BusVic calls for new transport funding model


A backlog of Victorian transport and infrastructure needs has driven BusVic to develop a new funding model for government consideration

By Sean Muir |
November 14, 2012



A billion-dollar backlog of infrastructure and transport needs in Victoria has driven BusVic to take the unusual step of developing a proposed funding model for the Victorian Government.

As part of its submission on the State Government’s metropolitan planning strategy discussion paper, BusVic is developing a new infrastructure funding model for consideration.

BusVic Executive Director Chris Lowe says BusVic, RACV, Metro Trains Melbourne and Yarra Trams all agree that a new model is needed to fund transport infrastructure and service improvements.

"We need an open plebiscite where everybody can come together and discuss all the options of how we might be able to fund these projects that are going to cost billions of dollars," Lowe says.

"I am going that one step further and putting a model on the table.

"Whether our government has the political courage to support such a model remains to be seen."

Lowe says BusVic has explored about 15 different funding schemes the government could ratify, but the one with ‘real teeth’ is a model promoting shared responsibility.

"I think we have to be bold and courageous and look at what I call a Victorian transport infrastructure bond, where the bond is funded five ways, through the Federal Government, State Government, Local Government, industry and patrons," Lowe says.

"The money goes in, and we develop a nice big bank account. We can borrow against that and the interest earned from the bond pays the dividends."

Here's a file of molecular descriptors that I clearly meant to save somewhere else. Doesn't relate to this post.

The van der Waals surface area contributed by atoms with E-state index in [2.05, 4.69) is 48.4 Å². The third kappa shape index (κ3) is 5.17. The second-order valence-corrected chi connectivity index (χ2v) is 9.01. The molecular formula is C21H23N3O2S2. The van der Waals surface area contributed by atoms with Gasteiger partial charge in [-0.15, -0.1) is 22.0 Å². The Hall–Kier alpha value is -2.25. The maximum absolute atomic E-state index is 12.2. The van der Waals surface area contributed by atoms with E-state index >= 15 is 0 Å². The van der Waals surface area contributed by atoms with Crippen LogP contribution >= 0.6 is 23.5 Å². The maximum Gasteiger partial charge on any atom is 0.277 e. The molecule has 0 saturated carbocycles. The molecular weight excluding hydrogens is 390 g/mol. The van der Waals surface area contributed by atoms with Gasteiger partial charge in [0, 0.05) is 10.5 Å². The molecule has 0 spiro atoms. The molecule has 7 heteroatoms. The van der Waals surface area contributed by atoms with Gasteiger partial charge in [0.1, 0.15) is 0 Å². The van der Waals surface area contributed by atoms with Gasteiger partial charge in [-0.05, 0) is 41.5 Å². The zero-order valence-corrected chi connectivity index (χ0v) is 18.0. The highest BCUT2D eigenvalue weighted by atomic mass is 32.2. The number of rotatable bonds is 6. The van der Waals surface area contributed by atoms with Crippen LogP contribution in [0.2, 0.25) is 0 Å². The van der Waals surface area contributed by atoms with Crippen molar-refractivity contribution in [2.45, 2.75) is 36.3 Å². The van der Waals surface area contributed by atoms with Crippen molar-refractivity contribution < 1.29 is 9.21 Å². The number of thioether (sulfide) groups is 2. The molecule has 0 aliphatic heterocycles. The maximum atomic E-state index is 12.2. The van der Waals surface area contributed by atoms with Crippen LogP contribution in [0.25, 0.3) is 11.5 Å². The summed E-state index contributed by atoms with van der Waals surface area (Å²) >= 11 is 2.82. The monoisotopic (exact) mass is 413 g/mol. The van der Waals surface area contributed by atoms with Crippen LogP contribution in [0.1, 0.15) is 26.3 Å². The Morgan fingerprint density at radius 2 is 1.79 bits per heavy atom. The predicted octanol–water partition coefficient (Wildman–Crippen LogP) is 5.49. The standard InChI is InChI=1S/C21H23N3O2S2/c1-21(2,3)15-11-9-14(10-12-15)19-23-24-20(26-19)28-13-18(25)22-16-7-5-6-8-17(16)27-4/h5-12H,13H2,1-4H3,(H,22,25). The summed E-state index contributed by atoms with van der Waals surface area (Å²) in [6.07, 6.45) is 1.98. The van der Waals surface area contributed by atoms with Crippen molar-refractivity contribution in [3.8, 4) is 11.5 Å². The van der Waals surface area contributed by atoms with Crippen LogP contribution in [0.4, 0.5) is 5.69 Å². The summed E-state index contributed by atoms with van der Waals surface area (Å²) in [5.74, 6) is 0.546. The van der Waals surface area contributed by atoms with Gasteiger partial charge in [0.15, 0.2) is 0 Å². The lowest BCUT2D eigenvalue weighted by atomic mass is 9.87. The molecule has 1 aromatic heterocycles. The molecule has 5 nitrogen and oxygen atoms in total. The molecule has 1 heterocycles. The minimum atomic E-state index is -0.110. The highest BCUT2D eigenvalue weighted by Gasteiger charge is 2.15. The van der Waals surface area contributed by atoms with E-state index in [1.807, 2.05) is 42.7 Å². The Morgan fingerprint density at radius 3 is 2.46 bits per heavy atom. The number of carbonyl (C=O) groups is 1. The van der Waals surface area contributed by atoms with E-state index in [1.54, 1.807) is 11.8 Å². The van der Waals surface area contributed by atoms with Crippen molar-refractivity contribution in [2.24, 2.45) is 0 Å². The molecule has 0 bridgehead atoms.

Lowe says if a new transport infrastructure model is not supported Victoria will continue to tread water.

"I think Victorians are at the point whereby there is such a backlog of infrastructure that is sorely needed that we have just got to find a way to fund it."

Lowe’s calls for alternative funding came after the release of RACV’s blueprint for 159 much-needed transport projects in 16 outer municipalities.

According to the blueprint, Melbourne needs $7.4 billion spent on roads and public transport to ease the infrastructure backlog on outer suburbs and Geelong.

Lowe, who attended the document’s launch, says the blueprint is an integral document and covers areas the Victorian Government’s metropolitan planning strategy should cover.

"We have those people who live in the inner ring who have access to all these public transport options, trains, trams and buses at their doorsteps, and then we have those on the outer fringe that don’t have this access," Lowe says.

"So the main part of the transport section of the metropolitan planning strategy has to be about giving these people in the outer suburban areas the extent of access to public transport and mobility options that those who live in the inner and middle suburbs have."

The metropolitan planning strategy is being developed to help guide Melbourne’s growth for the next 30 to 40 years and is due for release late next year.

Submissions on the strategy’s discussion paper are due early next year.

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